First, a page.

Gnarled and grotesque Longleaf pine trees grow along a road near my home in North Carolina. When I first saw these awesome sculptures that nature designed, I had a momentary feeling that I stumbled upon the evil witch’s forest in the 1939 movie,“The Wizard of Oz.” They looked that out-of-this-world.

About 15 trees strung along that road looked like a nightmare: swirls of thick, leaf-free branches flowed upward into a tangled mass, the dark brown bark occasionally creating a monster, disturbing and beautiful at the same time. I half expected them to throw pine cones at me, or at least apples as in the Oz movie.

I later saw other pine trees with varying degrees of distortion, and some incredibly gnarled pines elsewhere in our town.

I wonder why they grow that way. What forces manufactured such misshapen trees, haunting reminders of Halloween?

I guessed these trees were forged many years ago when workers cut the tree’s top, probably when installing power lines. With the growing point of the tree gone or harmed, new branches competed to become the leader, growing upwards over the years, thickening, sometimes wilting when a more dominant branch achieves leadership and becomes the growing point.

Nature can, on occasion, react strangely around humans, and alas, these sculpted trees suffer that destiny, growing fiercely toward their twisted fate, surviving grimly.

Scott Hartley, now a retired Park Superintendent, knows a lot about the Longleaf Pine trees that cover the several hundred acres of the North Carolina State Park he once monitored.

So when I wanted expert information about the numerous gnarled and grotesque Longleaf pine trees, I invited then Superintendent Hartley to join me on a car ride through the area where these astonishing afflicted trees reside.

Not all the trees exhibit the same deformity, and I pointed out to Superintendent Hartley the various shapes I had previously observed as we drove along. For example:

The hundreds of stunted trees with thick branches and a bushy crown 20 feet high, instead of the tall, sleek trees with thin branches and a lean crown about 70-75 feet high, the hallmark of the Longleaf Pine.

And the trees that look almost normal, except that they have a thick mess of branches growing halfway up the trunk, like a ballerina’s tutu.

Or the 20 or so enthralling, grotesque trees, tall trees deformed with misshapen trunks, thickening, then thinning, distorted about 8-10 feet from the ground, sometimes flattened with donut-like holes, unbelievable, mind riveting pine tree horrors.

I also showed him my favorite distorted tree (now cut down by developers), a unique, plucky, lone Longleaf pine that had a normal trunk until about twenty feet from the ground where many short branches united to form a bushy crown. From the top of this crown, pushing for survival, grew a straight, thin, heroic, erect branch about 8-10 feet tall, growing out of the crown below.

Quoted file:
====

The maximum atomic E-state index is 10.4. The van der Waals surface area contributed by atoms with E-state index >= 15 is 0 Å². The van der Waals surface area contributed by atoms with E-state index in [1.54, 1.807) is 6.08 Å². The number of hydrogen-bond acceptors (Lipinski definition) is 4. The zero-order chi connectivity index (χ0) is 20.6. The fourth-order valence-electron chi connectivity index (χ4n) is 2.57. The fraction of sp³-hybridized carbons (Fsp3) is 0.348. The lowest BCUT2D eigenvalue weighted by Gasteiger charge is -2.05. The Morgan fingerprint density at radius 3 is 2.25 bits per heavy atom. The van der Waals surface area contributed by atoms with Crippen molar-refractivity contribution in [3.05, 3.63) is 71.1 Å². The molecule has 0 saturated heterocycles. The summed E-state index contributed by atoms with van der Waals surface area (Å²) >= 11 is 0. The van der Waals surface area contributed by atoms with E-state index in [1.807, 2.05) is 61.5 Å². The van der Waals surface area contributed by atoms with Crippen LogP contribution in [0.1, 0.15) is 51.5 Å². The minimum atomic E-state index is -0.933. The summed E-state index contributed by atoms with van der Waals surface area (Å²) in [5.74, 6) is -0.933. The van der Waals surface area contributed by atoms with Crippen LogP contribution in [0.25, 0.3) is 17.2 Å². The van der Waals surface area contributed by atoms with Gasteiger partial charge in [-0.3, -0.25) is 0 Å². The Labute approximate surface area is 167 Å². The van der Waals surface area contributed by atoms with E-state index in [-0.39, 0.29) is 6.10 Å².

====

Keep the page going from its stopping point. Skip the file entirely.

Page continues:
So how did these shapes form? The answer, according to Superintendent Hartley: if you harm or destroy its growing tip, a deformed pine tree results. So my guess was correct.

Superintendent Hartley told me that the damage probably occurred when workers trimmed the top of the pine trees when installing power lines long ago. Indeed, almost all, if not all the deformed trees grow under a power line. Other possibilities include damage to the growing point by ice accumulation, insects, fungus infection, storms, viruses, defective genes, nutrition, etc.

An active growing point produces a plant hormone that inhibits other growing points in the tree. As a result, the tree grows straight and tall. If the dominant growing point is damaged, one or more other branch tips will assert dominance and grow straight up. Often many branches will exhibit fast vertical growth after the removal of growing point, leading to a bushy crown in these Longleaf pines; the outcome over the years may result in a deliciously deformed tree.

When gardeners trim a plant, they remove the plant’s growing point(s). With the growing point gone, previously inactive growing points on the trunk or stem start growing, and the plant grows bushy. Trimmed pine trees react in the same way and can develop several or more trunks.

Japanese miniature trees, ‘bonzai,’ grown in a pot and trimmed to prevent it from reaching normal size, depend on this process. Despite being decades old, by snipping and trimming, Japanese experts keep ordinary large trees about 1-3 feet high. Those deformed Longleaf Pine trees look like giant ‘bonzai’ trees.

While driving back from our tour, I ventured a guess that we had seen about 200 abnormal trees. Superintendent Hartly disagreed. “We probably saw 1,000 deformed trees,” he said. Superintendent Hartly told me that he knows of no other place with such a large concentration of these deformed trees. Here and there, one or more distorted trees might exist, but nowhere in such numbers.

Superintendent Hartly continued: “It will be interesting to see what happens to these trees over time… They are doing all right now… They are pretty crowded, they have been cut, but obviously not stressed enough to get beetles in them.”

What to do with all these bizarrely beautiful pine trees? Let’s not cut them down. A rare resource and a fascinating treasure, they have a bizarre beauty rarely found elsewhere in nature. They could be used during educational trips in our schools. They could shed light on the shaping processes during the growth of pine trees. In addition, like all trees, they clean the air, take in and store carbon dioxide, and produce useful oxygen.

Ed Glassman is a retired professor from the University Of North Carolina at Chapel Hill, North Carolina, and a former columnist for the Chapel Hill Herald and the (Raleigh, North Carolina) Triangle Business Journal.